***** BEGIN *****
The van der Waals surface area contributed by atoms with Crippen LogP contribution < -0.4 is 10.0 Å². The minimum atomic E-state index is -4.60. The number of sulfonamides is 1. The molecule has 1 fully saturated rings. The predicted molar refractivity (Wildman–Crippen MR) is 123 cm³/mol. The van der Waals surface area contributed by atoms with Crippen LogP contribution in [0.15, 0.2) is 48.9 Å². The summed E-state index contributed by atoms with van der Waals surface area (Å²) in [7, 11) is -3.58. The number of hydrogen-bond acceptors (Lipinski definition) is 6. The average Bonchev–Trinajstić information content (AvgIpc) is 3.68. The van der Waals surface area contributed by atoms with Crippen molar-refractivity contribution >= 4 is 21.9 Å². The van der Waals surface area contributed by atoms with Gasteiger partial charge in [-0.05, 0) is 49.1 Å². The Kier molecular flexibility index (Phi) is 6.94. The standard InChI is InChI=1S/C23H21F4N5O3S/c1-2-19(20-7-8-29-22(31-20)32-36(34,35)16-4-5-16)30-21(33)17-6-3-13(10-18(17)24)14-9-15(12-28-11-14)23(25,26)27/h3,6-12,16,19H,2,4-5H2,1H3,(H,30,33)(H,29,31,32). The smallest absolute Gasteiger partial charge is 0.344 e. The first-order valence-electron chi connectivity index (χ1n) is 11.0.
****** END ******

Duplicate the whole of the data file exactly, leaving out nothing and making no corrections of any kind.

The van der Waals surface area contributed by atoms with Crippen LogP contribution < -0.4 is 10.0 Å². The minimum atomic E-state index is -4.60. The number of sulfonamides is 1. The molecule has 1 fully saturated rings. The predicted molar refractivity (Wildman–Crippen MR) is 123 cm³/mol. The van der Waals surface area contributed by atoms with Crippen LogP contribution in [0.15, 0.2) is 48.9 Å². The summed E-state index contributed by atoms with van der Waals surface area (Å²) in [7, 11) is -3.58. The number of hydrogen-bond acceptors (Lipinski definition) is 6. The average Bonchev–Trinajstić information content (AvgIpc) is 3.68. The van der Waals surface area contributed by atoms with Crippen molar-refractivity contribution >= 4 is 21.9 Å². The van der Waals surface area contributed by atoms with Gasteiger partial charge in [-0.05, 0) is 49.1 Å². The Kier molecular flexibility index (Phi) is 6.94. The standard InChI is InChI=1S/C23H21F4N5O3S/c1-2-19(20-7-8-29-22(31-20)32-36(34,35)16-4-5-16)30-21(33)17-6-3-13(10-18(17)24)14-9-15(12-28-11-14)23(25,26)27/h3,6-12,16,19H,2,4-5H2,1H3,(H,30,33)(H,29,31,32). The smallest absolute Gasteiger partial charge is 0.344 e. The first-order valence-electron chi connectivity index (χ1n) is 11.0.